There's no doubt that the COVID-19 pandemic will be the main issue in the 2022 national elections. The first test will come next year, when the Philippines rolls out its vaccination program past the one-year mark of nationwide quarantines, analysts said.
While the pandemic is a public health issue, the timing of the vaccines and more importantly, who gets its first, is a political decision. The first jabs for immunity from SARS-CoV-2 will also set the tone for the return to pre-pandemic life, analysts said.
"Malaking issue sa eleksyon yan," Institute for Political and Electoral Reform Executive Director Ramon Casiple told reportr.
"Aabutin ng panahon ng eleksyon yan and kung mahusay ang hanadling niya posibleng mag-benefit ang kampo niya," he said, referring to President Rodrigo Duterte.
In a "best-case" scenario, the government hopes to get its hands on COVID-19 vaccines by early 2021 and start its immunization program by late March. The initial supply of vaccines is expected to come from China, to which he fostered warmer ties during his presidency.
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While no one has been brave enough to declare a 2022 election bid, talks of a possible presidential run for Duterte's eldest daughter Davao City Mayor Sara Duterte-Carpio have swirled since late 2018 with Palace sources claiming that the 75-year-old President is eyeing to pass the baton to his eldest daughter.
Another rumored presidential candidate is boxing icon turned senator Manny Pacquiao who recently took on the presidency of Duterte's ruling political party PDP-Laban.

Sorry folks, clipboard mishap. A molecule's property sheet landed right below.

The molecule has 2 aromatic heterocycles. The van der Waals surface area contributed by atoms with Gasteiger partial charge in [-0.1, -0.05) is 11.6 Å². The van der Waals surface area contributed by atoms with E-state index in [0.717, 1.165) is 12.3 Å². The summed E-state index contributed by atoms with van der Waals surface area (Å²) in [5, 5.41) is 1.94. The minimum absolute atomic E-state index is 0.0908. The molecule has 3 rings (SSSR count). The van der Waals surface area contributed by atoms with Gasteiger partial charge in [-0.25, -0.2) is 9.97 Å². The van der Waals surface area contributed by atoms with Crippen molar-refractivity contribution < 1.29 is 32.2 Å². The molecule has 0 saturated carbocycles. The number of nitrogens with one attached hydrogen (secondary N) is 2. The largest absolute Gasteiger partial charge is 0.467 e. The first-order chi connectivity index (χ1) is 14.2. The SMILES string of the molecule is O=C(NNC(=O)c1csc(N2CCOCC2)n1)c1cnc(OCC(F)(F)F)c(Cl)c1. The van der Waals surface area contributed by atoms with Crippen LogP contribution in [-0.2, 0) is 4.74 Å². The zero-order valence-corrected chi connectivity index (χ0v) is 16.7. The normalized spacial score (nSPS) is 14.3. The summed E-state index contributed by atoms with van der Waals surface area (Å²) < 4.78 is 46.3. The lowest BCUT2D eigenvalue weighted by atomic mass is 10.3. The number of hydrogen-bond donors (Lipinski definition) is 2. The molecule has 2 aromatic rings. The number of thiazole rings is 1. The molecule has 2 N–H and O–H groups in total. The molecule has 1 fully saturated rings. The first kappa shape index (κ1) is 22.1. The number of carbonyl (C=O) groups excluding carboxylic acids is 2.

President Duterte's handling of the country's COVID-19 vaccination program will set the stage for his "anointed one" in 2022, University of Santo Tomas Department of Political Science chair Dennis Coronacion said.
"All the political talk next year will be about the vaccines and that will set the stage for the climate for 2022," Coronacion told reportr.
"That might not impact his (Duterte) career anymore but it could definitely affect his anointed one in 2022."
With the immunization program expected to coincide with the 2022 elections, Coronacion said vaccines are also at risk of being used in clientelism -- or used as leverage for political support.
"It can follow the pattern na mauna muna yung elite--political elite, business elite, because mag-eeleksyon--and the regular Filipino is left behind," he said, noting the Philippines' history of unequal distribution of state resources and corruption.
"If many countries are already starting their own vaccination programs before the Philippines, Filipinos might feel like they are the underdog."
Until the vaccines reach the Philippines and the government begins its mass immunization program, it remains to be seen how much politics would be involved. But if there's one thing common in both vaccines and elections, Casiple said it's that money and power talks.
"Ang usapin din kasi talaga diyan ay pera," he said. "Who has both is likely the winer."